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we are building a simple master/slave MySQL configuration using asynchronous replication, with MySQL enterprise 5.5.17 on both servers and innoDB based tables. In case of a crash of the master server we would like to offer to our users the possibility of recovering the master using the most-up-to date database contents of the slave. On the master server, the database and the binary logs are stored in different disk devices, for better reliability.

What would be the best way to do this? I was trying to outline a procedure for this, but I'm not sure this is correct:

  1. Ensure that all the statements contained in the relay log of the slave are executed. Ideally, I could execute a STOP SLAVE IO_THREAD, even if it shouldn't be necessary as the master has supposingly crashed and no other statements are coming to the slave, and wait for the remaining relay events to be completed.
  2. Shut down the database on the slave and copy over the files to the database files to the master.
  3. From the relay-log.info and the master.info on the slave I should be able to find out what is the latest binary log on the master from which the slave was reading and at which position.
  4. I could replay the binary logs on the master from the last statement executed by the slave before the master crashed up to the last statement available in the logs.
  5. I should reset the SLAVE and restart the replication from the last statement executed by the slave before the master crashed.

Is this OK?

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In ordet to simplify the promotion of the Slave to a Master, I have a suggestion to keep the Slave closer sync'd to the Master.

You should use the tool mk-slave-prefetch.

Here is the beauty of this tool: On a slave, it will read the relay logs, look for all queries that have a WHERE clause, convert it to a SELECT and execute it. That way, the caches for InnoDB and MyISAM are essentially the same on the Slave as it is on the Master. The differences should be minor.

Here is something else you will need: Have the Master and the Slave setup using Circular Replication. That way, both Master and Slave have binary logging enabled.

How does this help? When the Master crashes and you failover to the Slave, the file master.info on the Master will contain the last place the Slave executed its SQL. Here is how you find out:

For this example we will have Circular Replication between M1 and M2

Run this commmand on M2 (your current Master) : SHOW SLAVE STATUS\G

You should see something like this:

mysql> show slave status\G
*************************** 1. row ***************************
             Slave_IO_State: Waiting for master to send event
                Master_Host: 10.64.100.253
                Master_User: replicant
                Master_Port: 3306
              Connect_Retry: 60
            Master_Log_File: mysql-bin.000834
        Read_Master_Log_Pos: 823413571
             Relay_Log_File: relay-bin.002505
              Relay_Log_Pos: 823391419
      Relay_Master_Log_File: mysql-bin.000834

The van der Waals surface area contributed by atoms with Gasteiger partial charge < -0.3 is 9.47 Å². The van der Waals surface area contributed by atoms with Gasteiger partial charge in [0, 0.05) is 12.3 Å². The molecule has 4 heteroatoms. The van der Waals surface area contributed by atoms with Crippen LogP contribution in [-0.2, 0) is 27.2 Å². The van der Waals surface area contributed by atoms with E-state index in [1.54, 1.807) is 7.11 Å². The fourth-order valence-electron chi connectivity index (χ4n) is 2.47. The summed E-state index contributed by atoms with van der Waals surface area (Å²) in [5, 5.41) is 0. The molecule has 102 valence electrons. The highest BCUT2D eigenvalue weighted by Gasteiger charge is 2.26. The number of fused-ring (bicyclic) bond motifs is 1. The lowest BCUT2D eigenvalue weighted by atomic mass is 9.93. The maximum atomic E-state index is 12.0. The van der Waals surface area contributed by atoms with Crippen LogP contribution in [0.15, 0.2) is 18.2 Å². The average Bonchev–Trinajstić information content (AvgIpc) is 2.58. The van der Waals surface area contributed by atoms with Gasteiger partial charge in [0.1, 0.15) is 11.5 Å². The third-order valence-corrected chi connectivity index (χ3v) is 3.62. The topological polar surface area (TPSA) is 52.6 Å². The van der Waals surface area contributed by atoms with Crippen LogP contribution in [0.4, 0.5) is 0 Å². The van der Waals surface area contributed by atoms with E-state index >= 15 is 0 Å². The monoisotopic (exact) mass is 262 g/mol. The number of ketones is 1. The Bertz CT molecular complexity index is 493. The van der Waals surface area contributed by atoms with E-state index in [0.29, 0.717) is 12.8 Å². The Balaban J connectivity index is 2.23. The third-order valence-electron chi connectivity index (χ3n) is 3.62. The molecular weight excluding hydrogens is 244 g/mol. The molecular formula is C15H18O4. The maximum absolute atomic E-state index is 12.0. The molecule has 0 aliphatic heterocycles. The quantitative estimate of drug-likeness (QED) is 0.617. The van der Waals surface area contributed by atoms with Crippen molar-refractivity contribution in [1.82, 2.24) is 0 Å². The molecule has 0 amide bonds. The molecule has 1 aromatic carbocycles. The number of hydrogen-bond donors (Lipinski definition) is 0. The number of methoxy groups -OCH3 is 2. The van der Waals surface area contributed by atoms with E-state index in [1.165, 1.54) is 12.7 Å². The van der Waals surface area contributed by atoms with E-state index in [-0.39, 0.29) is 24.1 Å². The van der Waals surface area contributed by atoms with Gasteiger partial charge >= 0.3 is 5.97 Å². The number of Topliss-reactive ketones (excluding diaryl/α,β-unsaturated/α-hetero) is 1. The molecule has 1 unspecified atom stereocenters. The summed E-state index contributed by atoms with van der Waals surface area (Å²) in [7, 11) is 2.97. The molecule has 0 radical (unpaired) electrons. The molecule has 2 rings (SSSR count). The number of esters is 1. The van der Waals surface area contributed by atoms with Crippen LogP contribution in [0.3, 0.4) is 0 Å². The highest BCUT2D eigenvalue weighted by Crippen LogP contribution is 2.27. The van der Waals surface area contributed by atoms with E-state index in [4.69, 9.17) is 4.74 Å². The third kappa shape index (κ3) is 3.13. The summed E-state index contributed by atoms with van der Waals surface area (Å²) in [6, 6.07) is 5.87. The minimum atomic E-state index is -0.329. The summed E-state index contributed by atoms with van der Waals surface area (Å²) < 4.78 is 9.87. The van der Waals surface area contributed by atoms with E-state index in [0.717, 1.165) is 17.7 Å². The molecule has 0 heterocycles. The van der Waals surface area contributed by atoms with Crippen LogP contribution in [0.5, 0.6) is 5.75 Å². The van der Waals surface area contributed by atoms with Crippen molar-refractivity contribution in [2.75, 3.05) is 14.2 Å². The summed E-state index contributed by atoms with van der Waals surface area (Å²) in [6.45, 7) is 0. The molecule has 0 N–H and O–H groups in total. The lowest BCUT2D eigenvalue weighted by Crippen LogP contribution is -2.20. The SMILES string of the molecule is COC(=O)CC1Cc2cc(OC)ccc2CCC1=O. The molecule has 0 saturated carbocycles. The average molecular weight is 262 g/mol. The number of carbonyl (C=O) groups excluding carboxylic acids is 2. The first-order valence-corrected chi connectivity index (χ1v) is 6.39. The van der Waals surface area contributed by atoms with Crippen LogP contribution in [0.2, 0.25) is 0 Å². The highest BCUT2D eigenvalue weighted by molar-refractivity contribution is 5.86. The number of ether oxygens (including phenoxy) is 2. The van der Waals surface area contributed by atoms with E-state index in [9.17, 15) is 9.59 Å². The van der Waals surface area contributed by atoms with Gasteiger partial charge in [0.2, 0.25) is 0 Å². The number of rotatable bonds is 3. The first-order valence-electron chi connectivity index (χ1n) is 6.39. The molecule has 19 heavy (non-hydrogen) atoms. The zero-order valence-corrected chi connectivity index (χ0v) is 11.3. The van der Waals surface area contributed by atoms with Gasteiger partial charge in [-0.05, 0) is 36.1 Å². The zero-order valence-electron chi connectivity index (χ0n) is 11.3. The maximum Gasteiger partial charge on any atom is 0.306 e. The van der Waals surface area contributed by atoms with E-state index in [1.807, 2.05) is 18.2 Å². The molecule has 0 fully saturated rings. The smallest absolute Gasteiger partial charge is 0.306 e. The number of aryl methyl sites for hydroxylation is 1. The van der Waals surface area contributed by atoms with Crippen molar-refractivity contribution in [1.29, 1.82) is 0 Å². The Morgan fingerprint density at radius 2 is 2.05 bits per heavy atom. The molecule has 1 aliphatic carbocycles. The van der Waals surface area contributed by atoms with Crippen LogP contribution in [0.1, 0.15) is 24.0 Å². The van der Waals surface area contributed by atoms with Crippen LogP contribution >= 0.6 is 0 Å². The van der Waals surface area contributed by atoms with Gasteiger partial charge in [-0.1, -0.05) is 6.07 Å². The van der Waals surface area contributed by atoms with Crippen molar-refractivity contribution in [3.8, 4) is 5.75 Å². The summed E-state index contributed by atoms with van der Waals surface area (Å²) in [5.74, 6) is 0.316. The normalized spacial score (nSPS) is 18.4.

Slave_IO_Running: Yes
          Slave_SQL_Running: Yes
            Replicate_Do_DB:
        Replicate_Ignore_DB:
         Replicate_Do_Table:
     Replicate_Ignore_Table:
    Replicate_Wild_Do_Table:
Replicate_Wild_Ignore_Table:
                 Last_Errno: 0
                 Last_Error:
               Skip_Counter: 0
        Exec_Master_Log_Pos: 823391282
            Relay_Log_Space: 823413708
            Until_Condition: None
             Until_Log_File:
              Until_Log_Pos: 0
         Master_SSL_Allowed: No
         Master_SSL_CA_File:
         Master_SSL_CA_Path:
            Master_SSL_Cert:
          Master_SSL_Cipher:
             Master_SSL_Key:
      Seconds_Behind_Master: 1
1 row in set (0.00 sec)

Please take note of two fields:

  • Relay_Master_Log_File
  • Exec_Master_Log_Pos

These two fields represent the last log file and log position from a Master that was successfully execute on the Slave.

Suppose M1 crashed, you failover to M2, and you bring up M1. Your goal is to reestablish Circular Replication. With a crash, there is the possibility of replication losing its place. Here is what to do:

Step01) Run SHOW SLAVE STATUS\G on M1

Step02) Get Relay_Master_Log_File and Exec_Master_Log_Pos from Step01. For this exmaple, let Relay_Master_Log_File be mysql-bin.000834 and Exec_Master_Log_Pos be 823391282.

Step03) Run these commands

STOP SLAVE;
CHANGE MASTER TO master_log_file='mysql-bin.000834',master_log_pos=823391282;
START SLAVE;
SELECT SLEEP(5);
SHOW SLAVE STATUS\G

Here is what to look for:

  • If Seconds_Behind_Master is Numeric, Replication is Running. Just wait until it reaches zero.
  • If Seconds_Behind_Master is NULL, Replication is Broken
    • If Slave_IO_Running=Yes and Slave_SQL_Running=No, then an SQL error broke replication. Proceed to fix the error
    • If Slave_IO_Running=No and Slave_SQL_Running=Yes, then the log file or log position does not exist.

You can fix that with

STOP SLAVE;
CHANGE MASTER TO master_log_file='mysql-bin.000835',master_log_pos=<new pos>;
START SLAVE;
SELECT SLEEP(5);
SHOW SLAVE STATUS\G

What is newpos?

  • For MySQL 5.5, newpos is 107
  • For MySQL 5.1, newpos is 106
  • For MySQL 5.0, newpos is 98

If you implement Circular Replication and properly script these things using these principles, you will achieve the recovery of Master and Slave.

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